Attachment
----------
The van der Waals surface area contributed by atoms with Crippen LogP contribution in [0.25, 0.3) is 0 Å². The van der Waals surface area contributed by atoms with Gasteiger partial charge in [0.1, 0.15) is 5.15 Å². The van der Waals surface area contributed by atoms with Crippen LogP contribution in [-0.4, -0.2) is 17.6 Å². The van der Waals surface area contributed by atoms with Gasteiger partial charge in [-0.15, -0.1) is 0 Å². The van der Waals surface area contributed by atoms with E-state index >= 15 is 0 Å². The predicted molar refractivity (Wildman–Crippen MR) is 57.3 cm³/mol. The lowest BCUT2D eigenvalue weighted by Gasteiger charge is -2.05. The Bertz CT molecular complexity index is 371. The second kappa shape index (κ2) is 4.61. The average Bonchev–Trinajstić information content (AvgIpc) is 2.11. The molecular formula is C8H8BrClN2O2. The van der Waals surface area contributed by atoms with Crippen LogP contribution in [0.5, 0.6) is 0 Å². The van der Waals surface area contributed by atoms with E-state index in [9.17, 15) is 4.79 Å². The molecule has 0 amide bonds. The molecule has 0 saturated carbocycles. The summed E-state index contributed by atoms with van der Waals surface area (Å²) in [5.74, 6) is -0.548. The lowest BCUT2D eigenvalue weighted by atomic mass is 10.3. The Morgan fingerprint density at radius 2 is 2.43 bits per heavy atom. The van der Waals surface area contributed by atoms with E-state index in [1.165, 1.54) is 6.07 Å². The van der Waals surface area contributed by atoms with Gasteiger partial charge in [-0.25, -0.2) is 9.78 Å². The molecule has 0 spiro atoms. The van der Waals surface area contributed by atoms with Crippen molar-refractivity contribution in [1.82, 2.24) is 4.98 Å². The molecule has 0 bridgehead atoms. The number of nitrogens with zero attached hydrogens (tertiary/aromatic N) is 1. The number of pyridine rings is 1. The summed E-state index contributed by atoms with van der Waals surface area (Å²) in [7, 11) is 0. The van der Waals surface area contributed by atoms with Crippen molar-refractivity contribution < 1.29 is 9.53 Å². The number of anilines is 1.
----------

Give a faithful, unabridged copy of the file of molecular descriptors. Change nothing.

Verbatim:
The van der Waals surface area contributed by atoms with Crippen LogP contribution in [0.25, 0.3) is 0 Å². The van der Waals surface area contributed by atoms with Gasteiger partial charge in [0.1, 0.15) is 5.15 Å². The van der Waals surface area contributed by atoms with Crippen LogP contribution in [-0.4, -0.2) is 17.6 Å². The van der Waals surface area contributed by atoms with Gasteiger partial charge in [-0.15, -0.1) is 0 Å². The van der Waals surface area contributed by atoms with E-state index >= 15 is 0 Å². The predicted molar refractivity (Wildman–Crippen MR) is 57.3 cm³/mol. The lowest BCUT2D eigenvalue weighted by Gasteiger charge is -2.05. The Bertz CT molecular complexity index is 371. The second kappa shape index (κ2) is 4.61. The average Bonchev–Trinajstić information content (AvgIpc) is 2.11. The molecular formula is C8H8BrClN2O2. The van der Waals surface area contributed by atoms with Crippen LogP contribution in [0.5, 0.6) is 0 Å². The van der Waals surface area contributed by atoms with E-state index in [9.17, 15) is 4.79 Å². The molecule has 0 amide bonds. The molecule has 0 saturated carbocycles. The summed E-state index contributed by atoms with van der Waals surface area (Å²) in [5.74, 6) is -0.548. The lowest BCUT2D eigenvalue weighted by atomic mass is 10.3. The Morgan fingerprint density at radius 2 is 2.43 bits per heavy atom. The van der Waals surface area contributed by atoms with E-state index in [1.165, 1.54) is 6.07 Å². The van der Waals surface area contributed by atoms with Gasteiger partial charge in [-0.25, -0.2) is 9.78 Å². The molecule has 0 spiro atoms. The van der Waals surface area contributed by atoms with Crippen molar-refractivity contribution in [1.82, 2.24) is 4.98 Å². The molecule has 0 bridgehead atoms. The number of nitrogens with zero attached hydrogens (tertiary/aromatic N) is 1. The number of pyridine rings is 1. The summed E-state index contributed by atoms with van der Waals surface area (Å²) in [7, 11) is 0. The van der Waals surface area contributed by atoms with Crippen molar-refractivity contribution < 1.29 is 9.53 Å². The number of anilines is 1.